The importance of the city is particularly evident during the second French intervention , when, on May 5, 1862, the Mexican forces, led by General Ignacio Zaragoza (on the hilly terrain of Loreto and Guadalupe), defeated the French army. For this reason, May 5th is a national holiday ( Cinco de Mayo ). The capture of the city by General Porfirio Díaz on April 2, 1867 marked the beginning of the end of Maximilian's reign.
During the Porfiriat, the city kept its reputation and turned into a center of recreation and education, but also an important center of economic development, as a flourishing textile industry emerged here.
At the same time, immigration from Europe increased, with mainly Spaniards, Italians, Germans, French and Lebanese settling in Puebla. The Spaniards represent the largest group among them, their influence is evident in the architecture and gastronomy. They come mainly from Castile , Aragon and Galicia , which can often be recognized by their pronunciation of Spanish.
The French influence is also clearly evident, for example in his monument, a gift from the French community, but also in the kitchen, especially the bread.
The Italians settled in nearby Chipilo at the end of the 19th century: More than 600 Venetos from northern Italy immigrated, which explains the special features of the architecture and the cuisine, which still includes polenta today. The Italian dialect of the place of origin can still be heard in the area around Chipilo. Likewise, the customs and traditions of Italy are still alive.
The Germans first settled in the Humboldt Colony, building houses in the style typical of Bavaria. The most impressive building of this time is the Lutheran Church. This includes the establishment of the German school Colegio Alemán Alexander von Humboldt , which served to maintain the German language and culture. It was reopened after the Second World War and is now an international encounter school with a high proportion of students of Mexican descent. Oktoberfest Pueblas, attended by more than 4,000 poblaners in 2005, is probably the largest after Mexico City. There are also clear German influences in the architecture of Nuevo Necaxa. The settlement of the Volkswagen factory in the north of the city further increased the influx of Germans.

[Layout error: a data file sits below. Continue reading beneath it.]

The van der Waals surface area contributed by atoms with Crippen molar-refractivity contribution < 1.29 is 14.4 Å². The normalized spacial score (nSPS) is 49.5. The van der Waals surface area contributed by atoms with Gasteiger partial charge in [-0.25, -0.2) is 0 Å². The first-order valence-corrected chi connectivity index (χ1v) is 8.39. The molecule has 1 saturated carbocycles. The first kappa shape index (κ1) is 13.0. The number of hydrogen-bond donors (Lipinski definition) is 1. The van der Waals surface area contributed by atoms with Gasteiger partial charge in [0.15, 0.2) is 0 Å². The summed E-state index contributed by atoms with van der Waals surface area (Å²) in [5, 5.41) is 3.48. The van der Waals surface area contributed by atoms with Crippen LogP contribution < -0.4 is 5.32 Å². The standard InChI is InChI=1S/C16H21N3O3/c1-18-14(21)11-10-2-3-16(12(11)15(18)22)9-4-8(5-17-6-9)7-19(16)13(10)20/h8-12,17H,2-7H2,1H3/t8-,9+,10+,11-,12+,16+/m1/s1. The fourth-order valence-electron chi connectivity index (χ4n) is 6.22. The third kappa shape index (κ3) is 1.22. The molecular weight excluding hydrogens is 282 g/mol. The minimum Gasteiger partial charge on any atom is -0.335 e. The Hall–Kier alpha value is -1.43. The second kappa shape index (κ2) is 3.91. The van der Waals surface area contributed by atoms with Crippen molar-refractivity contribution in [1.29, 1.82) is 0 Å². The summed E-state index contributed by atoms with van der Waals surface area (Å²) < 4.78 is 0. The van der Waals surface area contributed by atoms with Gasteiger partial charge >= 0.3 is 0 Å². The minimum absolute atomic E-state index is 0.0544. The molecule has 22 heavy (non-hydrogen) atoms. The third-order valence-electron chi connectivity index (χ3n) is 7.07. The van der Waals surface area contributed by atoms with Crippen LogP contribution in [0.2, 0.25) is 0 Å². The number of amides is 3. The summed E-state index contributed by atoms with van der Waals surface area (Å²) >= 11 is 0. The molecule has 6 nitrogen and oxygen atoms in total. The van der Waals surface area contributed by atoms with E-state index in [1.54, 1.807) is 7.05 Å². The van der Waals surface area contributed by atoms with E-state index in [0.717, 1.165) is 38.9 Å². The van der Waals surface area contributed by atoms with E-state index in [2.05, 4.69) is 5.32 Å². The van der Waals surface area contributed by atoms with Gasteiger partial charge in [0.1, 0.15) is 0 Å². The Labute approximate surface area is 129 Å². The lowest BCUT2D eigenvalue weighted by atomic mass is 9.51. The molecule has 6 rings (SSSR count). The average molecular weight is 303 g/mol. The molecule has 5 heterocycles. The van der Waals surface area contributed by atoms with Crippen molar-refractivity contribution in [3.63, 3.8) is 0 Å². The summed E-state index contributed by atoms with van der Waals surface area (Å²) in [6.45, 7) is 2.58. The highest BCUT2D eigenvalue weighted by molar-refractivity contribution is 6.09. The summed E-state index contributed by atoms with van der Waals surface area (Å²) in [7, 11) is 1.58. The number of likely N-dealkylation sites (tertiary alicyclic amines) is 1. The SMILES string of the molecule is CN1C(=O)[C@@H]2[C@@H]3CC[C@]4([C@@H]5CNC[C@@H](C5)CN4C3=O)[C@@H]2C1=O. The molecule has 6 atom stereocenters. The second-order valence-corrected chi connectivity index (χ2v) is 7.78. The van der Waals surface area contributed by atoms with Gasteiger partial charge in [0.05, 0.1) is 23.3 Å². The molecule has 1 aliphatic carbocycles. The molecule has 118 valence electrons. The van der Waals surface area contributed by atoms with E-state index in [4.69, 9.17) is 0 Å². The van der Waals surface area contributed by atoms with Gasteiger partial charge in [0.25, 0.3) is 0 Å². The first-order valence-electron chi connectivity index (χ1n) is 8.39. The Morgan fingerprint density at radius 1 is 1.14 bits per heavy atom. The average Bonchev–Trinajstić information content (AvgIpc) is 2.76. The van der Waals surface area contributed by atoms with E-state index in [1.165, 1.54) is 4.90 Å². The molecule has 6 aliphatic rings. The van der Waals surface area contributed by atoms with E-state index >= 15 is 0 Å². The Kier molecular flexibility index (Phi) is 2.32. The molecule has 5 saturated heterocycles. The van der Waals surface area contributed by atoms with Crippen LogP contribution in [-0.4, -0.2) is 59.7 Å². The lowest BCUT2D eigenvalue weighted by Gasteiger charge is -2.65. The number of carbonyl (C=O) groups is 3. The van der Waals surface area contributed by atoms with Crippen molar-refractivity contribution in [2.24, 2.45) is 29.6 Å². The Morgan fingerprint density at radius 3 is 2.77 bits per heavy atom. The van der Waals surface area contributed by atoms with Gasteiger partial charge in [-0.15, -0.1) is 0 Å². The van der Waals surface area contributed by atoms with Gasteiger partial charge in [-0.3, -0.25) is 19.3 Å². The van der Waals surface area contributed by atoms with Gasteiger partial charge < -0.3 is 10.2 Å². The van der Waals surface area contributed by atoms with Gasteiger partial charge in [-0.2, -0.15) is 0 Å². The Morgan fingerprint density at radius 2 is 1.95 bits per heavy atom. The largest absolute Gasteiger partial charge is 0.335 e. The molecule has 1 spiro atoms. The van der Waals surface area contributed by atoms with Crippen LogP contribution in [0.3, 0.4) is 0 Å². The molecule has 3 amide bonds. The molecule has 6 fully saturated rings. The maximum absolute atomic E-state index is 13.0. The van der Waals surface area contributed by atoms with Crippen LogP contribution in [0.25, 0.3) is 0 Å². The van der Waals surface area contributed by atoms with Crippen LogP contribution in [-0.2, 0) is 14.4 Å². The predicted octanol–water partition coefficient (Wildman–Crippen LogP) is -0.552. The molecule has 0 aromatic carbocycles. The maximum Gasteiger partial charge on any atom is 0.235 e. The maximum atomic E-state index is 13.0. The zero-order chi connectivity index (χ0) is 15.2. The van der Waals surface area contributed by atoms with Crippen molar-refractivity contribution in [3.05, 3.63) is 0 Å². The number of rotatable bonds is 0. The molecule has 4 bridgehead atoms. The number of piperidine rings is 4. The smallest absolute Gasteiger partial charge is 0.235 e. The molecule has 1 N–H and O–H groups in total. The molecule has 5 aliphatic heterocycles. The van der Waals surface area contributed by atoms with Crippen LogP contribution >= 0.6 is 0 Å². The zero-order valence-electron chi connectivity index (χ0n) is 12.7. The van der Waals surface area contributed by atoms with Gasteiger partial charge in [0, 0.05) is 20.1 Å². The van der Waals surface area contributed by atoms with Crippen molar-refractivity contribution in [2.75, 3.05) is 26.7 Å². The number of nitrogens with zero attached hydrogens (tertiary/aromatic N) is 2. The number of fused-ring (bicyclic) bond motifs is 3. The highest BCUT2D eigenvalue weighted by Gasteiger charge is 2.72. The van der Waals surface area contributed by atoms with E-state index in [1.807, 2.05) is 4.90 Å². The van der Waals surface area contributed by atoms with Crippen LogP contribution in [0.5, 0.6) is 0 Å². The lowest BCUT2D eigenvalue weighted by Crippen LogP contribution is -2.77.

The immigrants who have lived here for generations also include Lebanese and Jewish traders. The Arab tacos have become a specialty of the gastronomy.
The end of the Porfiriat is also unthinkable without Puebla. It was the Aquiles siblings , Carmen y Máximo Serdán , who were the first to take part in the conspiracy against the regime. They became the first martyrs of the revolution on November 18, 1910.
III. General Assembly of the Latin American Episcopate
At the beginning of 1979, the III. General Assembly of the Latin American Episcopate took place, at which the Roman Catholic Church of Latin America, contrary to other efforts , confirmed the ' Option for the Poor ' decided at the II General Conference in Medellín in 1968 . The Puebla Conference was the first major international gathering attended by the newly elected Pope John Paul II .
Economy and Infrastructure
Puebla is a center of agriculture, trade, industry and tourism in the central highlands of Mexico. The main products are textiles, glassware, ceramics, tiles, food and automobiles and vehicle parts.